The Champs-Élysées, the most famous boulevard in Paris, has been silenced for a few days – by young farmers! Overnight, lorries brought in tonnes of soil and turned a one-mile stretch of the normally busy thoroughfare into an enormous green space. The aim of the event, which has been organised by the French Young Farmers (Jeunes Agriculteurs) union, is to reconnect the general public with agriculture. Consumer demand for lower food prices is causing financial problems for farmers so they hope to showcase the quality of their produce and demonstrate the effort that goes into producing it.
Reconnecting farmers and consumers is also discussed by Guy Robinson in his article ‘Towards Sustainable Agriculture: Current Debates’ (Geography Compass, September 2009). Since the Second World War, the relationship between farmers and consumers has distanced due to mass production techniques, supermarket-based retailing and government regulation. Gradually people have forgotten where the food they eat comes from and how it reaches them. The system is becoming ever-more unsustainable as fruit, vegetables, meat and fish are flown across the world to meet year-round consumer demand for exotic produce.
Moving towards more sustainable forms of production and consumption will not be easy. Although demand for organic and locally-produced produce is growing, it is still a relatively niche market in overall terms. Changing consumer behaviour – particularly when it requires them to spend more money – is not a simple task. The cows and sheep on the Champs-Élysées over the holiday weekend is a starting point, at least, for reminding people of the quality and diversity of their nation’s food.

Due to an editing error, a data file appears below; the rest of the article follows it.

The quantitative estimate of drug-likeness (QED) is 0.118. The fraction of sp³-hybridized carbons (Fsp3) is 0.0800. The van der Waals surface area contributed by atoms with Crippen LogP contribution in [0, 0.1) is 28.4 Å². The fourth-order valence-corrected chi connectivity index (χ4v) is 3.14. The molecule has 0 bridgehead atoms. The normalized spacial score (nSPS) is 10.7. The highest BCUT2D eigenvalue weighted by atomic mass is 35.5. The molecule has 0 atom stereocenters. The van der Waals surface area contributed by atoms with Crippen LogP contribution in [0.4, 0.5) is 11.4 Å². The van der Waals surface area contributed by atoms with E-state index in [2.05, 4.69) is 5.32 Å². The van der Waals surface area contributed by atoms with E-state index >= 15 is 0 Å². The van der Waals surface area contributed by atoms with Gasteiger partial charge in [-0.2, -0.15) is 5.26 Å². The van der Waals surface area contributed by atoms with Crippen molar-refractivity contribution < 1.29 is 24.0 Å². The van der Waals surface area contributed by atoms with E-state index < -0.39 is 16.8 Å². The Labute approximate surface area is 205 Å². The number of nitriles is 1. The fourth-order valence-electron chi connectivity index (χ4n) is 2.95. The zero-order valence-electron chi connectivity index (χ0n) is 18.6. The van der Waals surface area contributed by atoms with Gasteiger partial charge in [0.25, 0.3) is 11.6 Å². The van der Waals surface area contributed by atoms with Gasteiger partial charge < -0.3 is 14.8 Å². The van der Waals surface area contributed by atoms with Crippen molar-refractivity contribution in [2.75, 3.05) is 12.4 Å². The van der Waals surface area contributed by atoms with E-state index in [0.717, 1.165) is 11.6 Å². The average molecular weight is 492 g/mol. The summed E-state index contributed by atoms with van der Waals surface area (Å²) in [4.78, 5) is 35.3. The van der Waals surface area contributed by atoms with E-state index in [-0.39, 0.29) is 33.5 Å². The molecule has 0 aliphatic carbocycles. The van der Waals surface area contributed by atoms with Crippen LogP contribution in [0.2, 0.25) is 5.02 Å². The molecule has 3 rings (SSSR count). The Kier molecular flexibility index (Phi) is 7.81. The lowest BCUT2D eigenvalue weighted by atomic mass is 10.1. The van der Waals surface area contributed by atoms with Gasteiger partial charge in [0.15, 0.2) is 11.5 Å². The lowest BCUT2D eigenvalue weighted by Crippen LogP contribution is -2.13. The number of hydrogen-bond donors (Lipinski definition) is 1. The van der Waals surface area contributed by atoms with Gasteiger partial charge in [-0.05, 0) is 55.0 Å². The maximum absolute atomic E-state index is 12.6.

The UNDP’s Human Development Report 2009 focused on the role of mobility in increasing human development. The report identified that voluntary migration provides higher incomes and more opportunities to those who move and also has beneficial effects on the areas that send and those that receive the migrants.
Ben Rogaly’s article in Geography Compass examines one particular type of economic migrant: unorganised temporary migrant workers, defined as those who travel away from their usual place of residence for just a few weeks or months. His field research in eastern India looked at men who combined crop production on subsistence plots in their village with local wage work and temporary migration for agricultural work.
He found that the temporary migration did, indeed, bring some benefits. One labourer explained that by travelling to a neighbouring village to do agricultural work he was more likely to be paid promptly for his work, whereas in his own village complex relations of patronage often meant delayed payment. It also emerged that some engage in temporary migrant work as a strategy to raise resources to start a small trade or business. On the other hand, temporary migrants experience harsh work regimes and dangerous conditions. One person explained the physical pain he experienced when working in a potato cold storage where he was required to carry loads of fifty to sixty kilos for a stretch of three to four hours. Another described the risks he took to earn more money, such as sleeping at night on a travelling lorry to avoid losing a day’s trading.
Temporary migration for work has both positives and negatives, but the scales must weigh on the side of the advantages for all those who choose to do it. The overall impact on human development, though, is variable.